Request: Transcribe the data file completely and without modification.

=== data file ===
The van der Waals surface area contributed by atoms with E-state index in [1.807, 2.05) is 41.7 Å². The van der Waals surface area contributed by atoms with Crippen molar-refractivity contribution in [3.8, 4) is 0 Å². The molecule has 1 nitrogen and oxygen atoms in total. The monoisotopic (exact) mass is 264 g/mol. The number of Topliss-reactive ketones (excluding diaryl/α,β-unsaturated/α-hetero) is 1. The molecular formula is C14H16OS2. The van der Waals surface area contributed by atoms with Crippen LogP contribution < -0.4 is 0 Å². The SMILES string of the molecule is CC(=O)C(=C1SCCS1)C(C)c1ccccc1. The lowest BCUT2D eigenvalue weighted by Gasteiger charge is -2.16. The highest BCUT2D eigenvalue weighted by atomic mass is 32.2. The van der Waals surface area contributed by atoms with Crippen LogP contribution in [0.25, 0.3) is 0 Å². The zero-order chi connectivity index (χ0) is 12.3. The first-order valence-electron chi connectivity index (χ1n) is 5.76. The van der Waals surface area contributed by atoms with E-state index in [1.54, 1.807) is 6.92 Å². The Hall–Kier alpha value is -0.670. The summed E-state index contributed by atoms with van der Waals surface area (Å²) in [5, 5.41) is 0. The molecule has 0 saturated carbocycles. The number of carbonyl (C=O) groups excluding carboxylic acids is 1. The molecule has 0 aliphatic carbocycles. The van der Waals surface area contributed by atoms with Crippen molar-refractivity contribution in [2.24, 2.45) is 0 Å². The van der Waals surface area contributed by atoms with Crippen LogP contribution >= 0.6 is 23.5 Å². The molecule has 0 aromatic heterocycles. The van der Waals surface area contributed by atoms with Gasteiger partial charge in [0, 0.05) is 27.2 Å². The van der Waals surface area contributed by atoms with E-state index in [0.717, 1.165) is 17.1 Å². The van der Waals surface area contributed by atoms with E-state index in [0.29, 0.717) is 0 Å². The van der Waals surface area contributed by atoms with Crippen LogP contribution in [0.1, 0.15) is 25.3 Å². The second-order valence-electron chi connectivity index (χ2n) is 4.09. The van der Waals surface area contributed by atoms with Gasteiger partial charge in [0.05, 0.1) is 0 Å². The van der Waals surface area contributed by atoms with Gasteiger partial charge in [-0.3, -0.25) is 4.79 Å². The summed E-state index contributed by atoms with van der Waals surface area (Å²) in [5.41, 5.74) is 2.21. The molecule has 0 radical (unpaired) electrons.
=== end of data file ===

The van der Waals surface area contributed by atoms with E-state index in [1.807, 2.05) is 41.7 Å². The van der Waals surface area contributed by atoms with Crippen molar-refractivity contribution in [3.8, 4) is 0 Å². The molecule has 1 nitrogen and oxygen atoms in total. The monoisotopic (exact) mass is 264 g/mol. The number of Topliss-reactive ketones (excluding diaryl/α,β-unsaturated/α-hetero) is 1. The molecular formula is C14H16OS2. The van der Waals surface area contributed by atoms with Crippen LogP contribution < -0.4 is 0 Å². The SMILES string of the molecule is CC(=O)C(=C1SCCS1)C(C)c1ccccc1. The lowest BCUT2D eigenvalue weighted by Gasteiger charge is -2.16. The highest BCUT2D eigenvalue weighted by atomic mass is 32.2. The van der Waals surface area contributed by atoms with Crippen LogP contribution in [0.25, 0.3) is 0 Å². The zero-order chi connectivity index (χ0) is 12.3. The first-order valence-electron chi connectivity index (χ1n) is 5.76. The van der Waals surface area contributed by atoms with E-state index in [1.54, 1.807) is 6.92 Å². The Hall–Kier alpha value is -0.670. The summed E-state index contributed by atoms with van der Waals surface area (Å²) in [5, 5.41) is 0. The molecule has 0 saturated carbocycles. The number of carbonyl (C=O) groups excluding carboxylic acids is 1. The molecule has 0 aliphatic carbocycles. The van der Waals surface area contributed by atoms with Crippen molar-refractivity contribution in [2.24, 2.45) is 0 Å². The van der Waals surface area contributed by atoms with Crippen LogP contribution >= 0.6 is 23.5 Å². The molecule has 0 aromatic heterocycles. The van der Waals surface area contributed by atoms with Gasteiger partial charge in [0, 0.05) is 27.2 Å². The van der Waals surface area contributed by atoms with E-state index in [0.717, 1.165) is 17.1 Å². The van der Waals surface area contributed by atoms with E-state index in [0.29, 0.717) is 0 Å². The van der Waals surface area contributed by atoms with Crippen LogP contribution in [0.1, 0.15) is 25.3 Å². The second-order valence-electron chi connectivity index (χ2n) is 4.09. The van der Waals surface area contributed by atoms with Gasteiger partial charge in [0.05, 0.1) is 0 Å². The van der Waals surface area contributed by atoms with Gasteiger partial charge in [-0.3, -0.25) is 4.79 Å². The summed E-state index contributed by atoms with van der Waals surface area (Å²) in [5.41, 5.74) is 2.21. The molecule has 0 radical (unpaired) electrons.